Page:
How typedef feature used with structure?

Example: typedef struct MYTYPE { ... ...fields... ... ... struct MYTYPE *self_pointer_if_needed; ... } MYTYPE; MYTYPE myvar, *myptr;


Why should you use typedef in c language?

For no other reason than that it is required whenever you declare a type definition in C.


What is difference between c plus plus struct and c struct?

The internal members of a struct are the same for both C and C++. However, a C struct has no member methods and is entirely public. A C++ struct, on the other hand, is public by default but otherwise works exactly the same as a class.Aside from object-oriented nature of the C++ struct, the major difference between the two is in the declaration.In C, you could declare a struct in a variety of ways:struct foo {...}; struct foo bar;struct foo {...} bar;typedef struct foo {...} bar;The above three lines are all functionally equivalent (although you can't use all three in the same namespace, of course). However, the explicit use of typedef is the preferred method in C, thus allowing new instances of the structure to be created without the need to continually use the struct keyword:typedef struct foo {...} bar;foo another_bar;foo yet_another_bar;In C++ the use of typedef is not necessary, so the declarations can use the more simplified form:struct foo {...} bar;foo another_bar;foo yet_another_bar;Note that typedef is not implied, it's simply not required. You can still use a typedef if you want, but it's existence is mostly for backward compatibility with C. In fact, the only time a typedef is ever required is when the tag name or instance name clash with a function name in the same namespace. Although its ultimately better to avoid name clashes altogether, a typedef will resolve the clash.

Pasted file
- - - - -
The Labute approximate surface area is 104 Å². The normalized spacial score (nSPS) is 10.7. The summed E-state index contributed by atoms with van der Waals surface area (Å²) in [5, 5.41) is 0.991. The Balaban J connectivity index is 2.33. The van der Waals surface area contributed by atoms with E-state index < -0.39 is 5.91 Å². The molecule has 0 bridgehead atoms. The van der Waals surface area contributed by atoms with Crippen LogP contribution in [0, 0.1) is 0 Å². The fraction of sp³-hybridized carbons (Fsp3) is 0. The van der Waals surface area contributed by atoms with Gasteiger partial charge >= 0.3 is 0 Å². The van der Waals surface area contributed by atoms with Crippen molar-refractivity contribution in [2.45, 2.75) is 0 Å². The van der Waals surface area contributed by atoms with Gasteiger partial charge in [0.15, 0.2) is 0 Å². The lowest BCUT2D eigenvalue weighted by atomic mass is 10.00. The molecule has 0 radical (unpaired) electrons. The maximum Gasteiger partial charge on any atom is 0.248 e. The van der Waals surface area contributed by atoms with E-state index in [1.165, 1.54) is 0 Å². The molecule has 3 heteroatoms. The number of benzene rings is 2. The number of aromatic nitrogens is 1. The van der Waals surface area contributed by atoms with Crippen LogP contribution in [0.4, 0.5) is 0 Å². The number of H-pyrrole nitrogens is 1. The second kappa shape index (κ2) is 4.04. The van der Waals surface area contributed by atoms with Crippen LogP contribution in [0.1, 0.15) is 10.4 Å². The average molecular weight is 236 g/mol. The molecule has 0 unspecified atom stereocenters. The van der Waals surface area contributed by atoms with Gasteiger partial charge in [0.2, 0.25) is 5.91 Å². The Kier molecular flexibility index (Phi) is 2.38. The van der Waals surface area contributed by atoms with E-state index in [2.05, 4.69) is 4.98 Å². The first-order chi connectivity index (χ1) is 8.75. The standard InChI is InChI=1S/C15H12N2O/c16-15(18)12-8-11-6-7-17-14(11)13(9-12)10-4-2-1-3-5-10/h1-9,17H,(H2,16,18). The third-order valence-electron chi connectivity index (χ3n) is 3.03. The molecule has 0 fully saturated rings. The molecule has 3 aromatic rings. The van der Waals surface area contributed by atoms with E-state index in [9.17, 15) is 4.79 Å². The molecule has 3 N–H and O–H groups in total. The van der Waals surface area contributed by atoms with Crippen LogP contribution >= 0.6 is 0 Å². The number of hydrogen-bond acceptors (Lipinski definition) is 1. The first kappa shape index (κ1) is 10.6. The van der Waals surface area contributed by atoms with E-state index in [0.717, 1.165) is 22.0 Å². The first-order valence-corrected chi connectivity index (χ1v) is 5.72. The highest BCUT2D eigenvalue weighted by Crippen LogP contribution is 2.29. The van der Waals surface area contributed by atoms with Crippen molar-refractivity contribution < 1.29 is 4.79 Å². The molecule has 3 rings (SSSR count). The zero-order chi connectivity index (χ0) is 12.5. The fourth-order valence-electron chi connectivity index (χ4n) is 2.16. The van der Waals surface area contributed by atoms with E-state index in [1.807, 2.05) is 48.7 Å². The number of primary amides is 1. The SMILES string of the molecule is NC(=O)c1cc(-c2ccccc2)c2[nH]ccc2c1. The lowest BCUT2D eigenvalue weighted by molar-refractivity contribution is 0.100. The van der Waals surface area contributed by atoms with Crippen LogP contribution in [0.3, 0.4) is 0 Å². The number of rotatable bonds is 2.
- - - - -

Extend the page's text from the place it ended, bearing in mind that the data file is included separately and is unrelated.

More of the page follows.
What is storage claases in c language?

They is static, auto, extern and typedef. (Well, typedef aint't an actual storage class, it means type-definition.)


What is the main use for type def seems to be defining structures?